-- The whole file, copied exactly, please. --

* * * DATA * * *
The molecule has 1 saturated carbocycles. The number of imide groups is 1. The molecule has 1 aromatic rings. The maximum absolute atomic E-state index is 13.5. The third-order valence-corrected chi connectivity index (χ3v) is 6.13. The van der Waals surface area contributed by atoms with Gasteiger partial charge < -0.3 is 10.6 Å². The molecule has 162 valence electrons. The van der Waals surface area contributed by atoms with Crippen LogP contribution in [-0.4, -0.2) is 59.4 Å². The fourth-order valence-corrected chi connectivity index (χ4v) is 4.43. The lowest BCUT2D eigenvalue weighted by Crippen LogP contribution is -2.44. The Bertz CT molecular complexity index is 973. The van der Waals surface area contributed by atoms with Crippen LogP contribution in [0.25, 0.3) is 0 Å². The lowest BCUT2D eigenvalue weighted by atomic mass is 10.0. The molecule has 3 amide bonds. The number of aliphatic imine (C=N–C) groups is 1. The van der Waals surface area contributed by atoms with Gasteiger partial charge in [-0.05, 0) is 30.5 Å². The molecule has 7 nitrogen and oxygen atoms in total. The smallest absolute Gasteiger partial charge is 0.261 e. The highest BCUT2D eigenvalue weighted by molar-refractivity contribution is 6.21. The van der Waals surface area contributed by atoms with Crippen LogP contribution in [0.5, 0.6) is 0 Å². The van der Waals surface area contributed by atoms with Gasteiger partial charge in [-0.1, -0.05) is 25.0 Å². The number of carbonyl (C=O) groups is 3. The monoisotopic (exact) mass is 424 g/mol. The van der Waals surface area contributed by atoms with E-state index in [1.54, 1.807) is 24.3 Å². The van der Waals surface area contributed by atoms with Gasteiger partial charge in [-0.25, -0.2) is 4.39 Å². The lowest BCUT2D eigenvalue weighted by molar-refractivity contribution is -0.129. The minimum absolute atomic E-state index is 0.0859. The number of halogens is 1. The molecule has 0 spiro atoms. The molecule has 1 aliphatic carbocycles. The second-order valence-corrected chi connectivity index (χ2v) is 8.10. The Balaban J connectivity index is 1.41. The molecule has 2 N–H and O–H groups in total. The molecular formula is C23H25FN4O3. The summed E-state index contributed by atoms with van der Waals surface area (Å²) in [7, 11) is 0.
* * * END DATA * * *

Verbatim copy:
The molecule has 1 saturated carbocycles. The number of imide groups is 1. The molecule has 1 aromatic rings. The maximum absolute atomic E-state index is 13.5. The third-order valence-corrected chi connectivity index (χ3v) is 6.13. The van der Waals surface area contributed by atoms with Gasteiger partial charge < -0.3 is 10.6 Å². The molecule has 162 valence electrons. The van der Waals surface area contributed by atoms with Crippen LogP contribution in [-0.4, -0.2) is 59.4 Å². The fourth-order valence-corrected chi connectivity index (χ4v) is 4.43. The lowest BCUT2D eigenvalue weighted by Crippen LogP contribution is -2.44. The Bertz CT molecular complexity index is 973. The van der Waals surface area contributed by atoms with Crippen LogP contribution in [0.25, 0.3) is 0 Å². The lowest BCUT2D eigenvalue weighted by atomic mass is 10.0. The molecule has 3 amide bonds. The number of aliphatic imine (C=N–C) groups is 1. The van der Waals surface area contributed by atoms with Gasteiger partial charge in [-0.05, 0) is 30.5 Å². The molecule has 7 nitrogen and oxygen atoms in total. The smallest absolute Gasteiger partial charge is 0.261 e. The highest BCUT2D eigenvalue weighted by molar-refractivity contribution is 6.21. The van der Waals surface area contributed by atoms with Crippen LogP contribution in [0.5, 0.6) is 0 Å². The van der Waals surface area contributed by atoms with Gasteiger partial charge in [-0.1, -0.05) is 25.0 Å². The number of carbonyl (C=O) groups is 3. The monoisotopic (exact) mass is 424 g/mol. The van der Waals surface area contributed by atoms with E-state index in [1.54, 1.807) is 24.3 Å². The van der Waals surface area contributed by atoms with Gasteiger partial charge in [-0.25, -0.2) is 4.39 Å². The lowest BCUT2D eigenvalue weighted by molar-refractivity contribution is -0.129. The minimum absolute atomic E-state index is 0.0859. The number of halogens is 1. The molecule has 0 spiro atoms. The molecule has 1 aliphatic carbocycles. The second-order valence-corrected chi connectivity index (χ2v) is 8.10. The Balaban J connectivity index is 1.41. The molecule has 2 N–H and O–H groups in total. The molecular formula is C23H25FN4O3. The summed E-state index contributed by atoms with van der Waals surface area (Å²) in [7, 11) is 0.